The season featured 17 named storms, 10 hurricanes, and 6 major hurricanes, making the season the sixth-most active Atlantic hurricane season on record, tied with 1936 .
Unlike the pattern of previous years that acted to steer many tropical cyclones harmlessly into the open Atlantic, 2017 featured a pattern conducive for landfalls; in fact, the season culminated into 23 separate landfalls by Atlantic named storms. At least 3,364 fatalities were recorded and damage totaled $294.92 billion, cementing the 2017 season as the costliest in recorded history and the deadliest season since 2005.
On September 12, a well-defined tropical wave emerged into the Atlantic from the west coast of Africa. The wave initially produced disorganized and scattered deep convection as it moved westward. However, by September 15, convective activity increased and became more organized, including the development of curved cloud bands. Around 12:00 UTC on the following day, a tropical depression formed approximately 665 mi (1,070 km) east of Barbados. Six hours later, the depression intensified into Tropical Storm Maria. The cyclone moved west-northwestward and strengthened into a hurricane around 18:00 UTC on September 17. Thereafter, warm sea-surface temperatures and light wind shear allowed Maria to intensify rapidly. By 12:00 UTC on September 18, Maria became a major hurricane upon reaching Category 3 status. Just 12 hours later, the cyclone became a Category 5 hurricane while nearing Dominica. At 01:15 UTC on September 19, Maria struck the island with winds of 165 mph (270 km/h). The storm briefly weakened to Category 4 status by the time it reached the Caribbean, but re-strengthened to a Category 5 hurricane later on September 19. At 03:00 UTC the next day, Maria peaked with sustained winds of 175 mph (280 km/h) and a barometric pressure of 908 mbar (26.8 inHg).
Most of the deaths from this season occurred from Maria. In early October, Hurricane Nate became the fastest-moving tropical cyclone in the Gulf of Mexico on record and the third hurricane to strike the contiguous United States in 2017.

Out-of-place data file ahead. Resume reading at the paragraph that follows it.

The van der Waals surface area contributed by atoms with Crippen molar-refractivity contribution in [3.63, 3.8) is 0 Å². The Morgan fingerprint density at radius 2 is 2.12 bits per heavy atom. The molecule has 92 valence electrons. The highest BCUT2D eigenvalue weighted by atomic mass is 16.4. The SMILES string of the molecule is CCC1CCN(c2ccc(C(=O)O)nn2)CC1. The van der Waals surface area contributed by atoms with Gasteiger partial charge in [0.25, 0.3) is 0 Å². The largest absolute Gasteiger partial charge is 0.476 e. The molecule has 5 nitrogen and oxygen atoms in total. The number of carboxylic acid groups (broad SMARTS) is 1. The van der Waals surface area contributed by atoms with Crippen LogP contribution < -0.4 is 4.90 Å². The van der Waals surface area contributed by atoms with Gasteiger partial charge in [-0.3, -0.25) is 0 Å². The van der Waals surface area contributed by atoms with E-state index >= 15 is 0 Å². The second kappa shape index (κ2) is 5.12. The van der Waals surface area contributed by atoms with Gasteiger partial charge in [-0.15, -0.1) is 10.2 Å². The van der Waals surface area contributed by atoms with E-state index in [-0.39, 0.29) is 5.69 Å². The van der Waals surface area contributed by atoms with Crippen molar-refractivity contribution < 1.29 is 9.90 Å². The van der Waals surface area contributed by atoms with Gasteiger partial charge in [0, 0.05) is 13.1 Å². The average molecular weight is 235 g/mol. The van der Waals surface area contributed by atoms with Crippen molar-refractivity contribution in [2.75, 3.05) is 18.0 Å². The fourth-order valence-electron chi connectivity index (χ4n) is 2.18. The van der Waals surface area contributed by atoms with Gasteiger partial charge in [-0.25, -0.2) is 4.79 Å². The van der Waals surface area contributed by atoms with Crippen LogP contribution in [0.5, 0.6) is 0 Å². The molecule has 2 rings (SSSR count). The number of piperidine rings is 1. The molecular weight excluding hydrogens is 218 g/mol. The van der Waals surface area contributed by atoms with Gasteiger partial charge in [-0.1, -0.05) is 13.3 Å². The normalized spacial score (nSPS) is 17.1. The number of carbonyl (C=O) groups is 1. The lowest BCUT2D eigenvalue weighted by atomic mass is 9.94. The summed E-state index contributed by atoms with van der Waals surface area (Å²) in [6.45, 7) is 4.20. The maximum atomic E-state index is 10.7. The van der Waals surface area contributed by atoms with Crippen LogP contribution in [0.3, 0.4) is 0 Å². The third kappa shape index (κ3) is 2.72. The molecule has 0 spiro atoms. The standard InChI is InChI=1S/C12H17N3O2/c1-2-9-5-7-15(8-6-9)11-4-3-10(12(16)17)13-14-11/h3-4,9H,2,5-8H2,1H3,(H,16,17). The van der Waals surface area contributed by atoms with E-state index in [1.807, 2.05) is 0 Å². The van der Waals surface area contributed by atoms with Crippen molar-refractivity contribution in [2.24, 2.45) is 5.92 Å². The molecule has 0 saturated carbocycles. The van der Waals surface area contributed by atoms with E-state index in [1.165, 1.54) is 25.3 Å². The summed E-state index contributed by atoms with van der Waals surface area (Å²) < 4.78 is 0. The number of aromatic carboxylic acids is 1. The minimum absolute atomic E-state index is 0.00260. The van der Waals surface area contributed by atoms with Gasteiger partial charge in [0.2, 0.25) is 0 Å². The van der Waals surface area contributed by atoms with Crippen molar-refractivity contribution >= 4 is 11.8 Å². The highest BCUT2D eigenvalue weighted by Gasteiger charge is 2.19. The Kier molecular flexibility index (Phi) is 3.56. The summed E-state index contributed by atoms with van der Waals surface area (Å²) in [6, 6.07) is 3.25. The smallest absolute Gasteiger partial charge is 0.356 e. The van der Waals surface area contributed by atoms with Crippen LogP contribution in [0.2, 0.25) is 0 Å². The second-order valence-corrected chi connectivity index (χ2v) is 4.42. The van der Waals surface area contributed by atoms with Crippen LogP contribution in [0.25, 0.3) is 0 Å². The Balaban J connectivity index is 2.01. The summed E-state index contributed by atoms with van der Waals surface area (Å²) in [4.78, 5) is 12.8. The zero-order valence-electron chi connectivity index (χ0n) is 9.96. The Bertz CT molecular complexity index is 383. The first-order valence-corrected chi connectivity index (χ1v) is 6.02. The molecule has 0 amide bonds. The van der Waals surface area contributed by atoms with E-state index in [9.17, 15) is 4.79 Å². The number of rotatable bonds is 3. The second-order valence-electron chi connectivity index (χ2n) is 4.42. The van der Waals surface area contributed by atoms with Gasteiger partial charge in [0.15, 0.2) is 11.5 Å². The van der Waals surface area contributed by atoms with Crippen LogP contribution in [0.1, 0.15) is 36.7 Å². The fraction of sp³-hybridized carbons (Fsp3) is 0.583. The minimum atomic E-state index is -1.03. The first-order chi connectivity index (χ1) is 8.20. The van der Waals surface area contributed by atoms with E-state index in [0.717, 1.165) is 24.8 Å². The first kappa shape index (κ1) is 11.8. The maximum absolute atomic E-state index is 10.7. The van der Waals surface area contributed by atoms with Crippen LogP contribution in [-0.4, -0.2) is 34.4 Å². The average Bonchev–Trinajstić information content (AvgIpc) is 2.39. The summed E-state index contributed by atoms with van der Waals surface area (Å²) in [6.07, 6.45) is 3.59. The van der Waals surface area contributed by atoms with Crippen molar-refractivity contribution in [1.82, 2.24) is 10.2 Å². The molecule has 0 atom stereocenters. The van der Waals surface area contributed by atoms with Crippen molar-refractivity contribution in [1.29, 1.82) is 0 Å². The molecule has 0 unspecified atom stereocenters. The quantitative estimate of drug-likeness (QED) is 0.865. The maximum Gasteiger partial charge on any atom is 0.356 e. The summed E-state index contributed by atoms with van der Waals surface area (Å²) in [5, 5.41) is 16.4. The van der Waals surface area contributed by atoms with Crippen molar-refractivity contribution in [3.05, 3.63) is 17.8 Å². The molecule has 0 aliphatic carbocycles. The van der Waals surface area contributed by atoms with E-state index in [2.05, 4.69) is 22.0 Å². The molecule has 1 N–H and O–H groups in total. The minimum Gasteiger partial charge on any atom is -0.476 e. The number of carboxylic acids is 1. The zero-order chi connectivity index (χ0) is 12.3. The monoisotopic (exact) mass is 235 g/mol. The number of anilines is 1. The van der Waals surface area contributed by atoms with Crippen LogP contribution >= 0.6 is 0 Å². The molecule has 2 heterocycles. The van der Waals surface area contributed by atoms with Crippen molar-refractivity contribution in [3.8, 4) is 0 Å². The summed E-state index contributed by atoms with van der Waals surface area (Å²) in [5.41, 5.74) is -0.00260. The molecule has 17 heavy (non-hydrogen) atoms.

Slightly over a week later, Hurricane Ophelia became the easternmost major hurricane in the Atlantic basin on record, and later impacted most of northern Europe as an extratropical cyclone. The season concluded with Tropical Storm Rina, which became extratropical on November 9.
Tourists left coastal towns, emergency shelters were opened, and storm drains were cleared before the onset of heavy rainfall. At least 53 municipalities in Mexico were affected by Katia. Heavy rainfall left flooding and numerous mudslides, with 65 mudslides in the city of Xalapa alone. Preliminary reports indicated that 370 homes were flooded. Three deaths were confirmed to have been related to the hurricane, with two from mudslides in Xalapa and one from being swept away by floodwaters Jalcomulco. Approximately 77,000 people were left without power at the height of the storm. Agricultural losses alone reached about $2.85 million, while infrastructural damage totaled about $407,000. Coincidentally, the storm struck Mexico just days after a major earthquake struck the country, worsening the aftermath and recovery.
In terms of sustained winds, Irma, at the time, became the strongest hurricane ever recorded in the Atlantic basin outside of the Gulf of Mexico and Caribbean, with maximum sustained winds of 180 mph (285 km/h); it was later surpassed in 2019 by Hurricane Dorian.